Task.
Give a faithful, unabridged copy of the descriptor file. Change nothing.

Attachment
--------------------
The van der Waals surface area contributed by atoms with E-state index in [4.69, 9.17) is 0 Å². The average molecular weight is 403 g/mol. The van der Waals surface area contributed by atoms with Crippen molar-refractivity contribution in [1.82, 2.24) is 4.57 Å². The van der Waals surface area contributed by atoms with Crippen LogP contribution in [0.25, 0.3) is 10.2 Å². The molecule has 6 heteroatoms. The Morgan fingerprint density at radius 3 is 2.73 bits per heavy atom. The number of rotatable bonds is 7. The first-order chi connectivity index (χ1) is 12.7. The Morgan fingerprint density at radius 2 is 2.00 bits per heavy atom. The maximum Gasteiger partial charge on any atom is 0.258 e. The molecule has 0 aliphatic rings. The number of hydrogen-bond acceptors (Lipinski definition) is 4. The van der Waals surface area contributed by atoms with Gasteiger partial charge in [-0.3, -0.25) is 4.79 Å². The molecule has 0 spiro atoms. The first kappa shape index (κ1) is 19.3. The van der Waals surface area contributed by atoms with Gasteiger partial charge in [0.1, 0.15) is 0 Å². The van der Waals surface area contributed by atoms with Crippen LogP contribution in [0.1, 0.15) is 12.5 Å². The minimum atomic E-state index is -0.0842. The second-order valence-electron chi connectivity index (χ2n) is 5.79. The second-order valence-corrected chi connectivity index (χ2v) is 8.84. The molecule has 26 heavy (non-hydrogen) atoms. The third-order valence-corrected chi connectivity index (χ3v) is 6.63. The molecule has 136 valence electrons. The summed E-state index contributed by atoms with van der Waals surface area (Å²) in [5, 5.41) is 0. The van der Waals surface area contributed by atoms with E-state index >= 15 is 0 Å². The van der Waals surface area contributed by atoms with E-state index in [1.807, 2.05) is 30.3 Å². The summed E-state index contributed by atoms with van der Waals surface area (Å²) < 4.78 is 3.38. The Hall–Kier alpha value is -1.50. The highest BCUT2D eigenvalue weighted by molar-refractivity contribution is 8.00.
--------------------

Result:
The van der Waals surface area contributed by atoms with E-state index in [4.69, 9.17) is 0 Å². The average molecular weight is 403 g/mol. The van der Waals surface area contributed by atoms with Crippen molar-refractivity contribution in [1.82, 2.24) is 4.57 Å². The van der Waals surface area contributed by atoms with Crippen LogP contribution in [0.25, 0.3) is 10.2 Å². The molecule has 6 heteroatoms. The Morgan fingerprint density at radius 3 is 2.73 bits per heavy atom. The number of rotatable bonds is 7. The first-order chi connectivity index (χ1) is 12.7. The Morgan fingerprint density at radius 2 is 2.00 bits per heavy atom. The maximum Gasteiger partial charge on any atom is 0.258 e. The molecule has 0 aliphatic rings. The number of hydrogen-bond acceptors (Lipinski definition) is 4. The van der Waals surface area contributed by atoms with Gasteiger partial charge in [-0.3, -0.25) is 4.79 Å². The molecule has 0 spiro atoms. The first kappa shape index (κ1) is 19.3. The van der Waals surface area contributed by atoms with Gasteiger partial charge in [0.1, 0.15) is 0 Å². The van der Waals surface area contributed by atoms with Crippen LogP contribution in [0.1, 0.15) is 12.5 Å². The minimum atomic E-state index is -0.0842. The second-order valence-electron chi connectivity index (χ2n) is 5.79. The second-order valence-corrected chi connectivity index (χ2v) is 8.84. The molecule has 26 heavy (non-hydrogen) atoms. The third-order valence-corrected chi connectivity index (χ3v) is 6.63. The molecule has 136 valence electrons. The summed E-state index contributed by atoms with van der Waals surface area (Å²) in [5, 5.41) is 0. The van der Waals surface area contributed by atoms with E-state index >= 15 is 0 Å². The van der Waals surface area contributed by atoms with E-state index in [1.807, 2.05) is 30.3 Å². The summed E-state index contributed by atoms with van der Waals surface area (Å²) < 4.78 is 3.38. The Hall–Kier alpha value is -1.50. The highest BCUT2D eigenvalue weighted by molar-refractivity contribution is 8.00.